Homeownership is something that young people will inevitably begin thinking about at some point. However, new research suggests that most will still be renting in ten years’ time.
A study by economists at PwC indicates that generation rent will not break into the housing market for at least another decade.
The firm predicts that by 2025, more people will be living in private rental sector accommodation than owning their own home.
This includes over half of Britons born between 1986-2005 that will still be renting from a private landlord.
Director of campaign group Generation Rent, Betsy Dillner, comments: “While the Government has made first time buyers a priority, the chronic housing shortage indicates another decade of rising numbers of people who can’t afford to buy.
How to Escape Generation Rent
“By handing half their pay cheque to their landlord, instead of paying off a home they own, renters struggle to save for the future, swelling the ranks of the have-nots. As more low earners and retirees rent privately with no way to pay the rent, the taxpayer will pick up the tab.”1
The PwC’s research also found that more and more members of the older generation have paid off their mortgages and own their homes outright.
Chief Executive of homelessness charity Shelter, Campbell Robb, says: “No matter how hard they work or save, an entire generation is being forced to watch their dreams of a stable future slip through their fingers, stuck in properties where rents eat up their salaries and short-term contracts leave them with no stability at all.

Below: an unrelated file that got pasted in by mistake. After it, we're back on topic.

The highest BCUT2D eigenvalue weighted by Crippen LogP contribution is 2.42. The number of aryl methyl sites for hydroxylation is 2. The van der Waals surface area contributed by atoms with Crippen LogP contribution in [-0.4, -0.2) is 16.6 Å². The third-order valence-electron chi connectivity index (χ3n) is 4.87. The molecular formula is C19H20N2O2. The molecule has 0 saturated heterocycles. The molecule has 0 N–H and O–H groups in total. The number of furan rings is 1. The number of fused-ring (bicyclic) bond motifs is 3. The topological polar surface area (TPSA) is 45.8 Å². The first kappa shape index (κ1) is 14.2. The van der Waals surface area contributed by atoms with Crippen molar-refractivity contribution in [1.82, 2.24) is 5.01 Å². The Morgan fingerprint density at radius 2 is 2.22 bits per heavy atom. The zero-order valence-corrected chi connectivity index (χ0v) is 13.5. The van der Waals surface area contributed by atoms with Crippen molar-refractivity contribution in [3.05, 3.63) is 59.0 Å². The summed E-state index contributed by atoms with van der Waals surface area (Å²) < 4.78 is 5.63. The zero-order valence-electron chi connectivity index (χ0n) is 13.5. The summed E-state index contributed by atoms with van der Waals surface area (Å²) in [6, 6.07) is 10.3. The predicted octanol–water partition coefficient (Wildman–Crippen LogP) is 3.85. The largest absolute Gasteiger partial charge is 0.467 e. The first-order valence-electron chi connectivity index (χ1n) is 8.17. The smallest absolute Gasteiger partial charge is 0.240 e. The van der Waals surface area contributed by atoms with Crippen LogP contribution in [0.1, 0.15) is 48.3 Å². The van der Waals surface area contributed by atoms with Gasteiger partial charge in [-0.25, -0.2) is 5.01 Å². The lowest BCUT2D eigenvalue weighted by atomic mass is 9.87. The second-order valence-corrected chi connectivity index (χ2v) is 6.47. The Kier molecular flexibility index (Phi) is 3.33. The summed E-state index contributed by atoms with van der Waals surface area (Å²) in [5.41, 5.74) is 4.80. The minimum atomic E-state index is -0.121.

“It’s time for the Government to make good on their promises – not with piecemeal schemes that will only ever paper over the cracks, but with a real plan to build the affordable homes we so desperately need.”1
A senior economist at PwC, Richard Snook, says that first time buyers are hit with high house prices and large deposits: “The long rise in the UK owner-occupation rate in the post-war years seems to have gone into reverse.”1
How to escape generation rent
The private rental sector is growing at such a rate it is difficult to challenge. But there are ways that renters can help themselves in the fight for homeownership.
- Deposits – The average first time buyer deposit is £25,134. Despite this being a huge sum, the sooner a renter starts to save, the better.
- Government schemes – The Government’s new Help to Buy ISA, due this autumn, can help when saving for a deposit. Also, the Help to Buy scheme can help secure a mortgage.
- Shared ownership – Buyers can purchase a share in a home from a housing association and buy more over time. This can be an easier way to get onto the ladder
- Family – Not everyone can borrow money from their family, but if parents own their own house, they could act as a guarantor for their children, which will allow them to take out a mortgage with no deposit.
- Partners – It is always easier to be granted a mortgage if someone buys with someone else. Often, this is a partner, but could also be a family member or friend.
- Rental property – Whilst housing stock is low, it is still important that renters thoroughly inspect a property before moving in. Also, check any letting agent fees so that you avoid unexpected costs.
- Co-ops – If paying a landlord isn’t appealing to you, you could sign up to a co-op instead. This way, you will still pay rent but the co-op owns the building. As a member, you can participate in discussions about how it is managed.
- Campaigning – It is always worth campaigning for the things that you believe in, especially when it is affecting your lifestyle. Shelter can help you get started: http://england.shelter.org.uk/campaigns/fixing_private_renting/evict_rogue_landlords